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Classical Studies
Douglas Petrovich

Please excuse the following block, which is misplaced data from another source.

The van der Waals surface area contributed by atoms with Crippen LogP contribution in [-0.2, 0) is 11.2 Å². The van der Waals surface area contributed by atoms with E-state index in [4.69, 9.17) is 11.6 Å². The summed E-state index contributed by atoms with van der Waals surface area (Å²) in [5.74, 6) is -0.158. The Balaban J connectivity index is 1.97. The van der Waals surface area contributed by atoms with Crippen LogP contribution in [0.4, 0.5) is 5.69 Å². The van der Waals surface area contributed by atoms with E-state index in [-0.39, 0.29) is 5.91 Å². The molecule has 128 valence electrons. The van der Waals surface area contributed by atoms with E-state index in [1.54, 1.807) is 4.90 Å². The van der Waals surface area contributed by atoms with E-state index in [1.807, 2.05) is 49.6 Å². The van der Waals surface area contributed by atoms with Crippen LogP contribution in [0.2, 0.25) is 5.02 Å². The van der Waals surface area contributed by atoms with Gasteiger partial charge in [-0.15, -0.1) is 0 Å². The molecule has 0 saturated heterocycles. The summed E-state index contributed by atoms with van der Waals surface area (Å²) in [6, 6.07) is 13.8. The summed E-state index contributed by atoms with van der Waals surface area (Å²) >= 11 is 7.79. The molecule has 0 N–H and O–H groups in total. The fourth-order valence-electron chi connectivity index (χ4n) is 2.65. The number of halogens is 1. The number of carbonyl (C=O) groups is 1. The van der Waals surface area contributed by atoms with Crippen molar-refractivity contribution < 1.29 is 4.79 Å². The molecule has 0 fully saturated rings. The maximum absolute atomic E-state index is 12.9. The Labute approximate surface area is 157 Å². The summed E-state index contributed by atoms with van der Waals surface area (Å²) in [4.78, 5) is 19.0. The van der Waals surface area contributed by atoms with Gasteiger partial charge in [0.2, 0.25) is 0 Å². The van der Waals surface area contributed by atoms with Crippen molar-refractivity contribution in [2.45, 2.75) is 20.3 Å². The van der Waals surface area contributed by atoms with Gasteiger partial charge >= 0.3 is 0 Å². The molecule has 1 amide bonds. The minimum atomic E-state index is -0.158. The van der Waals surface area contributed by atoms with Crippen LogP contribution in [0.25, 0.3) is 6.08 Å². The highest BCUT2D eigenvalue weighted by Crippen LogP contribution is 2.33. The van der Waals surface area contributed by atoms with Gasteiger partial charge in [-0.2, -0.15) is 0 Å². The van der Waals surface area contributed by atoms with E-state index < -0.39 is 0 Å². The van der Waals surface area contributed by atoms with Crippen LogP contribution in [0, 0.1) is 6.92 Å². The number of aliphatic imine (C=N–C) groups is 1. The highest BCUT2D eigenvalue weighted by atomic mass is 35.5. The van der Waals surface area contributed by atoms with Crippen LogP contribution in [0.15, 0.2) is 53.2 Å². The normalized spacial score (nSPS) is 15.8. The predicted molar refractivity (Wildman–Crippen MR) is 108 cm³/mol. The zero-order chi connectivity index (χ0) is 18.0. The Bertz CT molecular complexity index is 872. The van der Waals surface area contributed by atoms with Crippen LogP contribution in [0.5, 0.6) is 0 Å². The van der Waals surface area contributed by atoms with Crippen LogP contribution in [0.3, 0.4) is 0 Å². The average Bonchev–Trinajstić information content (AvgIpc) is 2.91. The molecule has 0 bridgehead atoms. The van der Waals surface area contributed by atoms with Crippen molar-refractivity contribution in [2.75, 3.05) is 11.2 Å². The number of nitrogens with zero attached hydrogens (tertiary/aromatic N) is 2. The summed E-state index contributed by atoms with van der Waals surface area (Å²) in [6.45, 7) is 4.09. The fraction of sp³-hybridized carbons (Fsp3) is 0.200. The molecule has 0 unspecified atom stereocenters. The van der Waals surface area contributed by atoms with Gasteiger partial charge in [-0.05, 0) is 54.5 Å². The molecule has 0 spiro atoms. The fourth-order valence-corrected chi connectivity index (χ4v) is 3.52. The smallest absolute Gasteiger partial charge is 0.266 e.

1) Tripartite temple(s) at Eridu • TRIPARTITE TEMPLES : The main hall or central room of a palace or house, especially of Myc. Greece, having a pillared porch and a more or less central hearth (used for poetry, feats, worship, sacrifice, royal functions) • 18 successive temples in the early Eridu period • NE with free standing podium, with ashes and fish bones • SW an alter, with 2 recessed niches on side of wall o Niches reserved for cultic idols of living gods 2) Megaron at Mycenae • MEGARON TEMPLES :The main hall or central room of a palace or house, especially of Mycenaean Greece, having a pillared porch and a more or less central hearth • Located on Greek Peloponnese (large island), atop a small hill • Mycenaean culture technically didn’t have temples, so megaron served purpose of hosting religious activities as one of its many functions. 3) hearth • A brick/stone-lined floor for a fireplace • Found only in Megarons, not Tripartites (a Greek feature) • Used for worship, sacrifice, and worship 4) Celtic human sacrifice • The Celtic “barbarians” were connected with priestly class known as Druids, who always officiated over sacrificial rites • Dispatched victims and observed the dying struggle for divining purposes o Would also cut throats of victims, collected remains, and examined blood that was caught in the cauldrons. • Infant sacrifice found, including cases of corpses weighed down with stones (to prevents spirits from rising) and heads in storage pits (to bless corn) o Also heads found on poles of fort gates 5) Ur-Zababa • Ur-Zababa, king of Kish, died in a pool of blood o Supposedly had previously woken up from dream and appointed Sargon as his cup bearer • Ur-Zababa’s reaction: repeatedly tried to kill Sargon for implying that the goddess of war was against Ur-Zababa to such a great extent that she would kill him in order to remove him from the throne. o Sargon used religious ideology to illegitimate the kings rule • Sargon’s credited goddess of war with protecting his life from Ur-Zababa’s wrath 6) Dagon • Mesopotamian deity • Sargon the great connected his military success to him and established his dependence on him for battles • Credited with bequeathing him with his northern territories. 7) Antiochus Epiphanes • “God Manifest”: a Greek king of the Seleucid Empire • Parallel to Naram Sin’s self-deification, and the first to use divine epithets (on coins) • Grown powerful, even Rome didn’t invade his empire (documented in books, stating “Then the king [Antiochus IV] will do as he pleases, and he will exalt and magnify himself above every god and will speak monstrous things against the God of gods.” o Titled self: “King Antiochus: God Manifest: God Manifest. Victory Tribute” o Declared himself “god manifest” on coins, declaring himself a deity  showing the ultimate show of arrogance as did Naram Sin, which was claiming divine status 8) Ark of the Covenant • In the first Israel temple in Jerusalem (referred as solomonic temple; Solomon made it) • Within the “inner sanctuary” or “the holy of holies” • One of the most important item in the “holy of holies” o Said to be where Yahweh had dwelled, even for centuries before temple was built o At time of temples dedication, Yahweh’s inhabitation of the temple was described as Yahweh’s glory having filled the house o Two stone tablets of the 10 commandments placed in the ark  Also had manna to feed Israelites after exile from Egypt & staff of Aaron 9) Western Karnak Stele • A pink granite royal stele of Amenhotep II • Decreed to destroy idols of Amun-Re “by his majesty, the officials of the royal court” • Date lost, though it begs question as to what caused dramatic religious crisis that led to such an extreme action as the one required by this edict o Whether connected to Egypt’s military upheaval and foreign policy reversal/abandonment of its vital base in Avaris. 10) Ur-Nammu • Founded the Sumerian 3 dynast of Ur (s. Meso.), king of Sumer and Akkad (inherited empire of Akkadians) • Remembered for his legal code: the code of Ur-Nammu (oldest known surviving example in the world) o Conditional statements (if a man…) o Ruled by principles of equity & truth, with the implication being that these admirable qualities were guiding beacons for the rulers of Ur III 11) Hammurabi • First king of Babylon empire, extending Babylon’s control over Mesopotamia by winning wars against neighbors • Known for set of laws called Hammurabi’s Code o One of 1 written codes of law in recorded history, inscribed on stele o Established the “eye for an eye” principle 12) lex talionis • Principle developed in Babylonian law, in Hammurabi’s Code • “eye for an eye” principle: principle of exact reciprocity. 13) Pietas • Roman term: Denotes attention to maintaining a proper relationship with one’s parents, relatives, ancestors, gods, friends, institutions, & citizens • Morality and ethical behavior were a function of pietas (family and civic duty), and not a function of religion • Involved giving each person, each god, &each institution his or her due o Therefore translated as “sense of duty” or “simply duty” 14) omen
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